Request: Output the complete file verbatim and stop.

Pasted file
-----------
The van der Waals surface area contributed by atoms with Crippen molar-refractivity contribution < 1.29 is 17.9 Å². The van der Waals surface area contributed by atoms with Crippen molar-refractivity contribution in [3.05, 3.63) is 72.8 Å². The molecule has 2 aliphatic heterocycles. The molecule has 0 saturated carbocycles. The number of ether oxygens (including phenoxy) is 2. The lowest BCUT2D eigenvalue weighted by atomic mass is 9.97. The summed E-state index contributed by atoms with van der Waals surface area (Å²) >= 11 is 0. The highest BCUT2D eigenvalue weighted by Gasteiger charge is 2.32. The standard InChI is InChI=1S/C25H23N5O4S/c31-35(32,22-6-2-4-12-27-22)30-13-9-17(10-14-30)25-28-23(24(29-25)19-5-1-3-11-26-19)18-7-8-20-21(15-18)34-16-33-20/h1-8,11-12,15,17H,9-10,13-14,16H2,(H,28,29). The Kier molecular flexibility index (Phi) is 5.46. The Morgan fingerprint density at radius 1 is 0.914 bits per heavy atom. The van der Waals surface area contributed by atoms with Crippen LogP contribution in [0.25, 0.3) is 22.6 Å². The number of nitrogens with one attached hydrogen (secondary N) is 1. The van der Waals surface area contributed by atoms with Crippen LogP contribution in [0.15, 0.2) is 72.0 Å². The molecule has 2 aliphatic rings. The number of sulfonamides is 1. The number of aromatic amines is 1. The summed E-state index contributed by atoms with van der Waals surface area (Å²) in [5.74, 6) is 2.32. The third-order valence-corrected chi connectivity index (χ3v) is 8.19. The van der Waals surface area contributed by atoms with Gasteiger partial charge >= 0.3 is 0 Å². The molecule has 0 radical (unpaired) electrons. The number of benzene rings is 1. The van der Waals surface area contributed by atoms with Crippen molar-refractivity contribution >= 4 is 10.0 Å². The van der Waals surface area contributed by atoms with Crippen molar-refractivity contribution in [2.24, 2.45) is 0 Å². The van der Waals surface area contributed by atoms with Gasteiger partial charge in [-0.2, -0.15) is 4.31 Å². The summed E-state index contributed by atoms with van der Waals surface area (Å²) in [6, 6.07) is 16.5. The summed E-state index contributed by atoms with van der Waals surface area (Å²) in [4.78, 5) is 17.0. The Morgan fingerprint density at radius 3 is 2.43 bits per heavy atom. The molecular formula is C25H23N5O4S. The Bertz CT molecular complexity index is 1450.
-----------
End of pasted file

The van der Waals surface area contributed by atoms with Crippen molar-refractivity contribution < 1.29 is 17.9 Å². The van der Waals surface area contributed by atoms with Crippen molar-refractivity contribution in [3.05, 3.63) is 72.8 Å². The molecule has 2 aliphatic heterocycles. The molecule has 0 saturated carbocycles. The number of ether oxygens (including phenoxy) is 2. The lowest BCUT2D eigenvalue weighted by atomic mass is 9.97. The summed E-state index contributed by atoms with van der Waals surface area (Å²) >= 11 is 0. The highest BCUT2D eigenvalue weighted by Gasteiger charge is 2.32. The standard InChI is InChI=1S/C25H23N5O4S/c31-35(32,22-6-2-4-12-27-22)30-13-9-17(10-14-30)25-28-23(24(29-25)19-5-1-3-11-26-19)18-7-8-20-21(15-18)34-16-33-20/h1-8,11-12,15,17H,9-10,13-14,16H2,(H,28,29). The Kier molecular flexibility index (Phi) is 5.46. The Morgan fingerprint density at radius 1 is 0.914 bits per heavy atom. The van der Waals surface area contributed by atoms with Crippen LogP contribution in [0.25, 0.3) is 22.6 Å². The number of nitrogens with one attached hydrogen (secondary N) is 1. The van der Waals surface area contributed by atoms with Crippen LogP contribution in [0.15, 0.2) is 72.0 Å². The molecule has 2 aliphatic rings. The number of sulfonamides is 1. The number of aromatic amines is 1. The summed E-state index contributed by atoms with van der Waals surface area (Å²) in [5.74, 6) is 2.32. The third-order valence-corrected chi connectivity index (χ3v) is 8.19. The van der Waals surface area contributed by atoms with Gasteiger partial charge >= 0.3 is 0 Å². The molecule has 0 radical (unpaired) electrons. The number of benzene rings is 1. The van der Waals surface area contributed by atoms with Crippen molar-refractivity contribution >= 4 is 10.0 Å². The van der Waals surface area contributed by atoms with Crippen molar-refractivity contribution in [2.24, 2.45) is 0 Å². The van der Waals surface area contributed by atoms with Gasteiger partial charge in [-0.2, -0.15) is 4.31 Å². The summed E-state index contributed by atoms with van der Waals surface area (Å²) in [6, 6.07) is 16.5. The summed E-state index contributed by atoms with van der Waals surface area (Å²) in [4.78, 5) is 17.0. The Morgan fingerprint density at radius 3 is 2.43 bits per heavy atom. The molecular formula is C25H23N5O4S. The Bertz CT molecular complexity index is 1450.